Small, emerging, and regional airports play a vital role in feeding traffic into hub airports for onward journeys to other major national and international destinations, while also generating traffic that ensures the sustainability of larger airports within the network.

Airport traffic development has, of course, important social and economic benefits in terms of job creation and the economic vitality for communities where smaller airports may be located.

In many jurisdictions, it also represents an important policy objective for tourism authorities and regional economic development. Smaller airports that are commercially driven or have a policy objective to support the economic development of the communities they serve have various managerial levers at their disposal.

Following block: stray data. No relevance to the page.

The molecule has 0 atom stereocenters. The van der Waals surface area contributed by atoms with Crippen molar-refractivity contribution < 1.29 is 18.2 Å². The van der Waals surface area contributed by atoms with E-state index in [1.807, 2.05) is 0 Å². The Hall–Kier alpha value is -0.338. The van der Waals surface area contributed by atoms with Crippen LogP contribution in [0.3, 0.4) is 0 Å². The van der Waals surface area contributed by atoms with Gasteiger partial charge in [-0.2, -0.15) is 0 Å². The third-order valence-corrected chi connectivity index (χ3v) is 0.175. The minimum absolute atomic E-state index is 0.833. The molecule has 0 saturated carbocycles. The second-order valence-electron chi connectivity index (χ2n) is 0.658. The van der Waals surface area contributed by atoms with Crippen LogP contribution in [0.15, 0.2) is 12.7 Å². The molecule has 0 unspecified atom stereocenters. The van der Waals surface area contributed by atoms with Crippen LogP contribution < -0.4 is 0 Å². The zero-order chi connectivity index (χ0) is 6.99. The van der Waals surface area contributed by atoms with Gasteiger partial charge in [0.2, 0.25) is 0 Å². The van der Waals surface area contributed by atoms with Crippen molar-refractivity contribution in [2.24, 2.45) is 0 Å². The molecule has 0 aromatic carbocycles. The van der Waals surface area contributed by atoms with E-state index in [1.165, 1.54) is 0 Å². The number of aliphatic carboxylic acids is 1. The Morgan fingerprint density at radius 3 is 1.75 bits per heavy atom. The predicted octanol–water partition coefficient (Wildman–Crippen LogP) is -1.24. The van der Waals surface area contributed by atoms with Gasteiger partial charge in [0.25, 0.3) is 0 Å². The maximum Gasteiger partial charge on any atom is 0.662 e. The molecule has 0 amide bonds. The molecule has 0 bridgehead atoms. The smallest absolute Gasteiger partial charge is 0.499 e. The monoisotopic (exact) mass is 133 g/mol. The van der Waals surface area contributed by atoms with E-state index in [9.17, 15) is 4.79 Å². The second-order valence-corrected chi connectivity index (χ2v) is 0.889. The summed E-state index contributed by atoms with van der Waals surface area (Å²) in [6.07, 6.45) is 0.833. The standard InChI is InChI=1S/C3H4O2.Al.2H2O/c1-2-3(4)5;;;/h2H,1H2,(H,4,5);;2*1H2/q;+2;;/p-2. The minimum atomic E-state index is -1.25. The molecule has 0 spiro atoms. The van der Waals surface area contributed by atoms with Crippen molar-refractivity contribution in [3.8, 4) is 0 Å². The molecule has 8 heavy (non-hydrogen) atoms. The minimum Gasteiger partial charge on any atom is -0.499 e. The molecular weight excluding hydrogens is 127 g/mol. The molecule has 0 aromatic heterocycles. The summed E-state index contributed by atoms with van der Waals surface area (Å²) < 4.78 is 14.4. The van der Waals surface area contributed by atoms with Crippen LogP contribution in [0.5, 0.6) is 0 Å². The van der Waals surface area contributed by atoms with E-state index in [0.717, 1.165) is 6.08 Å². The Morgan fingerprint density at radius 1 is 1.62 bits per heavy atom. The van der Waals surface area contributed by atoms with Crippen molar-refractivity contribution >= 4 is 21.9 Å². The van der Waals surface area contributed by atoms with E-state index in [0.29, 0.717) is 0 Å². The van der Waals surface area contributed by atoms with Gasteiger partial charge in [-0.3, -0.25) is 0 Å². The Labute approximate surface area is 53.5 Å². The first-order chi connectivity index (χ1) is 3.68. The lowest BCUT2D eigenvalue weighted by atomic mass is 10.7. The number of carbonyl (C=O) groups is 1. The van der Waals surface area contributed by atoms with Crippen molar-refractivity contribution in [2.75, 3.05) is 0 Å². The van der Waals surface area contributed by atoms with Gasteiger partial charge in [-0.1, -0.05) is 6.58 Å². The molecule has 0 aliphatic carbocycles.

Air service development

The strategic development of traffic involves several levers and the engagement of multiple stakeholders to ensure its success.

This first part in this process involves setting the scene and understanding the potential demand for new routes. Conducting thorough market analyses and forecasts to determine the viability of new routes or increased air service is a foundational piece.

Secondly, ensuring that an airport has the necessary infrastructure to support the desired level of air service, including terminal facilities, runways, taxiways and air traffic control systems are crucial for being able to accommodate growth in passenger demand.

Thirdly, a key ingredient for success considers the implementation of effective marketing and promotional strategies alongside the local tourism authorities and hospitality industries to increase awareness of the airport and the destination served.

The fourth element relates to airport-airline relations – that is, building strong relationships with airlines and working with them to develop new routes and attract additional air service to an airport is fundamental to air traffic growth.